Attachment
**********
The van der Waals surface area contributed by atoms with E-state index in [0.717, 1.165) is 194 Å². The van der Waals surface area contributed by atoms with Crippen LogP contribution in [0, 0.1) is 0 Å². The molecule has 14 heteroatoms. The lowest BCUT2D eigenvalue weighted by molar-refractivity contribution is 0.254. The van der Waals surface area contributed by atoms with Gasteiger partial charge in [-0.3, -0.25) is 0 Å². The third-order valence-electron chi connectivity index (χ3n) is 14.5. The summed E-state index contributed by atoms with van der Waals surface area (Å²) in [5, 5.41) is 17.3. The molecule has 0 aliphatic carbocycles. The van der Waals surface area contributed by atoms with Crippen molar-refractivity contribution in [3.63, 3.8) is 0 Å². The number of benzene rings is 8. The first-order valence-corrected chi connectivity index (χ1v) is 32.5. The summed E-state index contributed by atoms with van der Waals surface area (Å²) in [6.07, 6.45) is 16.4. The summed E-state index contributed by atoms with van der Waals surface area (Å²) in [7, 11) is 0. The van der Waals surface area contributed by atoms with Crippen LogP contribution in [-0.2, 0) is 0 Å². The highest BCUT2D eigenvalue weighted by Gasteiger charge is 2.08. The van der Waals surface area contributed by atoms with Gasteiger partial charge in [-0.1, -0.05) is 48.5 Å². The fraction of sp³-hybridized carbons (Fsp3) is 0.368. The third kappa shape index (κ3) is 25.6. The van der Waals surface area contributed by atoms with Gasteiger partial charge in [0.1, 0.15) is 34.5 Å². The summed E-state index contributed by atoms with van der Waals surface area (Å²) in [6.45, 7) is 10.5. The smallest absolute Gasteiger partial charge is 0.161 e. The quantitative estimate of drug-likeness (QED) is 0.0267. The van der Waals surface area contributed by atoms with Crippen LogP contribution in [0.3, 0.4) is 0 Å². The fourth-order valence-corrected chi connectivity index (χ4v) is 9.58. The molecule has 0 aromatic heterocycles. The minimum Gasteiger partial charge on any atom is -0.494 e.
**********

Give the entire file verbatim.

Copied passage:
The van der Waals surface area contributed by atoms with E-state index in [0.717, 1.165) is 194 Å². The van der Waals surface area contributed by atoms with Crippen LogP contribution in [0, 0.1) is 0 Å². The molecule has 14 heteroatoms. The lowest BCUT2D eigenvalue weighted by molar-refractivity contribution is 0.254. The van der Waals surface area contributed by atoms with Gasteiger partial charge in [-0.3, -0.25) is 0 Å². The third-order valence-electron chi connectivity index (χ3n) is 14.5. The summed E-state index contributed by atoms with van der Waals surface area (Å²) in [5, 5.41) is 17.3. The molecule has 0 aliphatic carbocycles. The van der Waals surface area contributed by atoms with Crippen molar-refractivity contribution in [3.63, 3.8) is 0 Å². The number of benzene rings is 8. The first-order valence-corrected chi connectivity index (χ1v) is 32.5. The summed E-state index contributed by atoms with van der Waals surface area (Å²) in [6.07, 6.45) is 16.4. The summed E-state index contributed by atoms with van der Waals surface area (Å²) in [7, 11) is 0. The van der Waals surface area contributed by atoms with Crippen LogP contribution in [-0.2, 0) is 0 Å². The highest BCUT2D eigenvalue weighted by Gasteiger charge is 2.08. The van der Waals surface area contributed by atoms with Gasteiger partial charge in [-0.1, -0.05) is 48.5 Å². The fraction of sp³-hybridized carbons (Fsp3) is 0.368. The third kappa shape index (κ3) is 25.6. The van der Waals surface area contributed by atoms with Gasteiger partial charge in [0.1, 0.15) is 34.5 Å². The summed E-state index contributed by atoms with van der Waals surface area (Å²) in [6.45, 7) is 10.5. The smallest absolute Gasteiger partial charge is 0.161 e. The quantitative estimate of drug-likeness (QED) is 0.0267. The van der Waals surface area contributed by atoms with Crippen LogP contribution in [0.3, 0.4) is 0 Å². The fourth-order valence-corrected chi connectivity index (χ4v) is 9.58. The molecule has 0 aromatic heterocycles. The minimum Gasteiger partial charge on any atom is -0.494 e.